A 35-minute documentary video Custodians of Wilderness: Ethiopia by The Conservation Imperative and produced by Zig Macintosh of the Osprey Filming Company. The documentary features Jason Roussos of Ethiopian Rift Valley Safaris and Dr. Paul Evangelista from the Natural Resource Ecology Laboratory (NREL). Forest managers Genene Haille and Kemal Oumar as well as hunting safari operator Sisay Shewamene of Shield and Spear International Safaris give further insights into one of the little-known African conservation success stories. The video focuses on the relationship between the safari hunting of the endemic mountain nyala and the conservation of the Ethiopian Afro-montane forests and traces the history of that relationship. In more southern African wildlife areas wildlife mainly exists on marginal lands. In contrast the Ethiopian highlands – to which mountain nyala is endemic – boast of high quality and highly desirable arable land. The video highlights the problems caused by agriculture caused deforestation and land degradation and offers a glimpse at the solutions like participatory forest management and community empowerment at remote conservations frontlines.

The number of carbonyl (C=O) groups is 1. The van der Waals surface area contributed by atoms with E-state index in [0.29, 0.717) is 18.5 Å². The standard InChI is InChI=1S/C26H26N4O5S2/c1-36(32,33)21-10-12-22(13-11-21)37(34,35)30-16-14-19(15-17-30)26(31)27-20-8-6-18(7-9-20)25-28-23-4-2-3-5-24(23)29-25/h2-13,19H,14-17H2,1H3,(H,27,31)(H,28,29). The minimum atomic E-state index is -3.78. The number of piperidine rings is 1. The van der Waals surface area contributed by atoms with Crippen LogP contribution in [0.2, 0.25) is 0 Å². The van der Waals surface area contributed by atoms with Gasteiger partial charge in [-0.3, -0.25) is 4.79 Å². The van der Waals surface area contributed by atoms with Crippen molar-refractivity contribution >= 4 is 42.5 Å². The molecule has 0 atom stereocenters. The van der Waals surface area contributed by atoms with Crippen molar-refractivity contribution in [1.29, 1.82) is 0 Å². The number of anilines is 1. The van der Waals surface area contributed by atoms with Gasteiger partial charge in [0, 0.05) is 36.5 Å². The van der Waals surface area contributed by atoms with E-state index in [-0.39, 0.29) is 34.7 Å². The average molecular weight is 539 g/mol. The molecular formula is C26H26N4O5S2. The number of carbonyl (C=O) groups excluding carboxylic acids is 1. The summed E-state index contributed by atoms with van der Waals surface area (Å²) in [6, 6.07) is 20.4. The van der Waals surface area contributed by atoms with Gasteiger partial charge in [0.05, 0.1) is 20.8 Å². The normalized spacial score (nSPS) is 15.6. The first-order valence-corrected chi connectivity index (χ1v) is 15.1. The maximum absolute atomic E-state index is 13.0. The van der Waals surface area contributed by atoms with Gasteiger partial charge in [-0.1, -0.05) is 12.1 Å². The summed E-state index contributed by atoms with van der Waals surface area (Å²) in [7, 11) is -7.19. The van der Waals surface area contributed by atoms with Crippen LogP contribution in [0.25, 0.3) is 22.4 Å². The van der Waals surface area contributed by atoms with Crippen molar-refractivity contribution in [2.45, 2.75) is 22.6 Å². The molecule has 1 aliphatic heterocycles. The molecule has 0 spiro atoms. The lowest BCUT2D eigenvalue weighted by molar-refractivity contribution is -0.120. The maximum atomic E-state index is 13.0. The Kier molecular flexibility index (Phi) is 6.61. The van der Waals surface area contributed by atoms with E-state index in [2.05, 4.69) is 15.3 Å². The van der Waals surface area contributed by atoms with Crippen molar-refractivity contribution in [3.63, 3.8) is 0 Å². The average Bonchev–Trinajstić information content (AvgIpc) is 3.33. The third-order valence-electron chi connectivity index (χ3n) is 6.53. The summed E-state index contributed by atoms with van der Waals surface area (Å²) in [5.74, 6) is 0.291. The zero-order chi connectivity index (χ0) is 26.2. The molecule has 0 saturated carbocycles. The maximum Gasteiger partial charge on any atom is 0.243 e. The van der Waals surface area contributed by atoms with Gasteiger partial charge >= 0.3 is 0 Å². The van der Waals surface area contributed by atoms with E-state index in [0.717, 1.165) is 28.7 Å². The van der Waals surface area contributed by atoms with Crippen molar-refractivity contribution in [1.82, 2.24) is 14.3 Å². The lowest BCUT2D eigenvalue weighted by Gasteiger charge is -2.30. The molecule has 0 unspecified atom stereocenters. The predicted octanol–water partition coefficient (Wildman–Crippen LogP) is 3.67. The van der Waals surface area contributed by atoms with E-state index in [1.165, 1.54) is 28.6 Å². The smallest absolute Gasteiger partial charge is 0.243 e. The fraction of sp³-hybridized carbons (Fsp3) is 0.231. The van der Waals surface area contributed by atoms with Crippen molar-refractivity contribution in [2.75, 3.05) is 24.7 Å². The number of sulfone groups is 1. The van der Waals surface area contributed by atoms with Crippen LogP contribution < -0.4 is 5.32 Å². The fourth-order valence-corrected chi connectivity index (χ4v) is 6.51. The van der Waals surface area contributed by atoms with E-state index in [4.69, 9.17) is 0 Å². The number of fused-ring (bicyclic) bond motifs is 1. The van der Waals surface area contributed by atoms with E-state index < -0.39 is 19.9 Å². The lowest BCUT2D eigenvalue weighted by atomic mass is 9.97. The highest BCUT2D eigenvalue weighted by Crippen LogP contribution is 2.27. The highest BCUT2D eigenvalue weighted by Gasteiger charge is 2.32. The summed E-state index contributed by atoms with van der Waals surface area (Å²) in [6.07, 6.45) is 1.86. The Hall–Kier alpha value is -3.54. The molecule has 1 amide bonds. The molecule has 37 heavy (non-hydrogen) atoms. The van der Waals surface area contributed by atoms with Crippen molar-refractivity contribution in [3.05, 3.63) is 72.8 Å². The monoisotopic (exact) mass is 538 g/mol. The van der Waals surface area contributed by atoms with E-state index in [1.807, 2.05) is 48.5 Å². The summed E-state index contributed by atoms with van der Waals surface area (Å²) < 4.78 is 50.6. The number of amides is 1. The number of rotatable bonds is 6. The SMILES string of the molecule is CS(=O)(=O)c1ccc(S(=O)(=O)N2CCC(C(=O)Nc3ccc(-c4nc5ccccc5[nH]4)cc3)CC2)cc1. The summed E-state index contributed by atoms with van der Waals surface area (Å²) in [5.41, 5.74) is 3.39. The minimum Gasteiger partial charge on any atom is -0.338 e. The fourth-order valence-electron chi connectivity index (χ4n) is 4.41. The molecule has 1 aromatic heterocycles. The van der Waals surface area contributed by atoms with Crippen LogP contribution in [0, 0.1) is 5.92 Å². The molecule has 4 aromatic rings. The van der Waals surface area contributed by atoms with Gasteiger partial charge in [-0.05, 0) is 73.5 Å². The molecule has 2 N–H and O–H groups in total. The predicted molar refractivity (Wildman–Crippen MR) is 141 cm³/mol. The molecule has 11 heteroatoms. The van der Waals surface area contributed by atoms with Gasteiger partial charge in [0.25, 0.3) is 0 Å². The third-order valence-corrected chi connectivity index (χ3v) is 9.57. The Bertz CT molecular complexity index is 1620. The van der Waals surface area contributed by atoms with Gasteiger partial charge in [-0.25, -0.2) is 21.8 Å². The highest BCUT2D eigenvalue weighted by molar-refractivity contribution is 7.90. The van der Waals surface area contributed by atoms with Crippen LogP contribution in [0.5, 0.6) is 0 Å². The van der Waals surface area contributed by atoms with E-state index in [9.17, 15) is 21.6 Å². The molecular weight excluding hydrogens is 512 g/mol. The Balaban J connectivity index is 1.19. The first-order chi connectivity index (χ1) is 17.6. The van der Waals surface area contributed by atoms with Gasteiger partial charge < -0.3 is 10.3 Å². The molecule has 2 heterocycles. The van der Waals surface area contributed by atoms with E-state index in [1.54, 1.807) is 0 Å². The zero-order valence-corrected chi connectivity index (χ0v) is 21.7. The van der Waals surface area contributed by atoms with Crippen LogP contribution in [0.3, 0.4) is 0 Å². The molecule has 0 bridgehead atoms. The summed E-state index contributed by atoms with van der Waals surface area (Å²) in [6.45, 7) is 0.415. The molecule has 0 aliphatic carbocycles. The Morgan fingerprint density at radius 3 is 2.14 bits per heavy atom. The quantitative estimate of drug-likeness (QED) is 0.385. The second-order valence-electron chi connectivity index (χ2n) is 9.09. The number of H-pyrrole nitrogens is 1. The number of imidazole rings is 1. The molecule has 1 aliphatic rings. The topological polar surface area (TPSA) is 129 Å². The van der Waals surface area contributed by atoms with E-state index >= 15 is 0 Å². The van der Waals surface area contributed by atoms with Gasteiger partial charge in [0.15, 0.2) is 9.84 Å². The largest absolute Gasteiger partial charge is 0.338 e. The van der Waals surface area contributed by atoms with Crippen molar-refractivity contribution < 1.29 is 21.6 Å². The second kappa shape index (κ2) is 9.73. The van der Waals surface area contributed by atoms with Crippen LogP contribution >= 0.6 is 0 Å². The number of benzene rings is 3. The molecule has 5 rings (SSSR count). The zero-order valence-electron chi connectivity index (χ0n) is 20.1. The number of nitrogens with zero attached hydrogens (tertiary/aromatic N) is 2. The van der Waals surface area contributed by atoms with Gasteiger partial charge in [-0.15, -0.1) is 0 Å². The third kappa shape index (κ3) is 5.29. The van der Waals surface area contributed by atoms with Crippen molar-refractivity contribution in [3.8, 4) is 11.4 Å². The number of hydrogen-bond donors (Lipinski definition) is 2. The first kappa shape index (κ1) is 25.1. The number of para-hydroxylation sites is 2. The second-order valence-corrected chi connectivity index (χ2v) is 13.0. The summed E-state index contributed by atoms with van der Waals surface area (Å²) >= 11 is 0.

Kemal Oumar and Sisay Shewamene vividly describe the community-owned Adaba-Dodola concession bordering the western part of Bale Mountains National Park. Basis for the conservation activities in Adaba-Dodola is a combination of hunting and photo tourism. Whilst around 1 100 photo tourists generate about $4 500 for the community, the three mountain nyala hunters generate $22 500 for the local people every year.
The film also reports on the NREL spatial modeling of remote and rugged mountain nyala habitat and sheds new light on Afro-montane forest cover and forest regeneration in hunting areas through engagement of a dedicated group of volunteers and local communities.
Another example of Zig Macintosh’s expertise to explain complex issues. Well worth watching!
Review by Gerhard R Damm